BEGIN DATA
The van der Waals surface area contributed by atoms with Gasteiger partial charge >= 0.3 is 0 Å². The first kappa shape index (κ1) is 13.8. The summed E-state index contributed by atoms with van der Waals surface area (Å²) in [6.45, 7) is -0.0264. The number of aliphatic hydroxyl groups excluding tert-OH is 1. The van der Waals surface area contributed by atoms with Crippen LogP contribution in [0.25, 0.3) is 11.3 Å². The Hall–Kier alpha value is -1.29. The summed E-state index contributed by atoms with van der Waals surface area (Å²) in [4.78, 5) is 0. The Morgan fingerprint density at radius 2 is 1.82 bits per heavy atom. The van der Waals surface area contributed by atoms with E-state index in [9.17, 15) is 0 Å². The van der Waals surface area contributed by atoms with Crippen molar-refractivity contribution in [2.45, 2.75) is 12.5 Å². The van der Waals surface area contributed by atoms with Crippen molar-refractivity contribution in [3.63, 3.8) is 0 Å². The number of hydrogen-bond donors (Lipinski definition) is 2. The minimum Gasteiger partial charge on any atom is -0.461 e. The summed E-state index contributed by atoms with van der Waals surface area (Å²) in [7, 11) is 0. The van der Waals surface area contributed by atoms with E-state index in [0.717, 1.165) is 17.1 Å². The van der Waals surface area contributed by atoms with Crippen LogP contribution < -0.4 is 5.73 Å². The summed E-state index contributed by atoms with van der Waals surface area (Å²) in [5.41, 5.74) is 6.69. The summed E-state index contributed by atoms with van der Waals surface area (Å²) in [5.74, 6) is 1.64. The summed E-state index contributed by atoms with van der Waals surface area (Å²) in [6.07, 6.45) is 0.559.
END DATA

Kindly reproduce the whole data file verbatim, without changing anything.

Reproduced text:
The van der Waals surface area contributed by atoms with Gasteiger partial charge >= 0.3 is 0 Å². The first kappa shape index (κ1) is 13.8. The summed E-state index contributed by atoms with van der Waals surface area (Å²) in [6.45, 7) is -0.0264. The number of aliphatic hydroxyl groups excluding tert-OH is 1. The van der Waals surface area contributed by atoms with Crippen LogP contribution in [0.25, 0.3) is 11.3 Å². The Hall–Kier alpha value is -1.29. The summed E-state index contributed by atoms with van der Waals surface area (Å²) in [4.78, 5) is 0. The Morgan fingerprint density at radius 2 is 1.82 bits per heavy atom. The van der Waals surface area contributed by atoms with E-state index in [9.17, 15) is 0 Å². The van der Waals surface area contributed by atoms with Crippen molar-refractivity contribution in [2.45, 2.75) is 12.5 Å². The van der Waals surface area contributed by atoms with Crippen molar-refractivity contribution in [3.63, 3.8) is 0 Å². The number of hydrogen-bond donors (Lipinski definition) is 2. The minimum Gasteiger partial charge on any atom is -0.461 e. The summed E-state index contributed by atoms with van der Waals surface area (Å²) in [7, 11) is 0. The van der Waals surface area contributed by atoms with E-state index in [0.717, 1.165) is 17.1 Å². The van der Waals surface area contributed by atoms with Crippen LogP contribution < -0.4 is 5.73 Å². The summed E-state index contributed by atoms with van der Waals surface area (Å²) in [5.41, 5.74) is 6.69. The summed E-state index contributed by atoms with van der Waals surface area (Å²) in [5.74, 6) is 1.64. The summed E-state index contributed by atoms with van der Waals surface area (Å²) in [6.07, 6.45) is 0.559.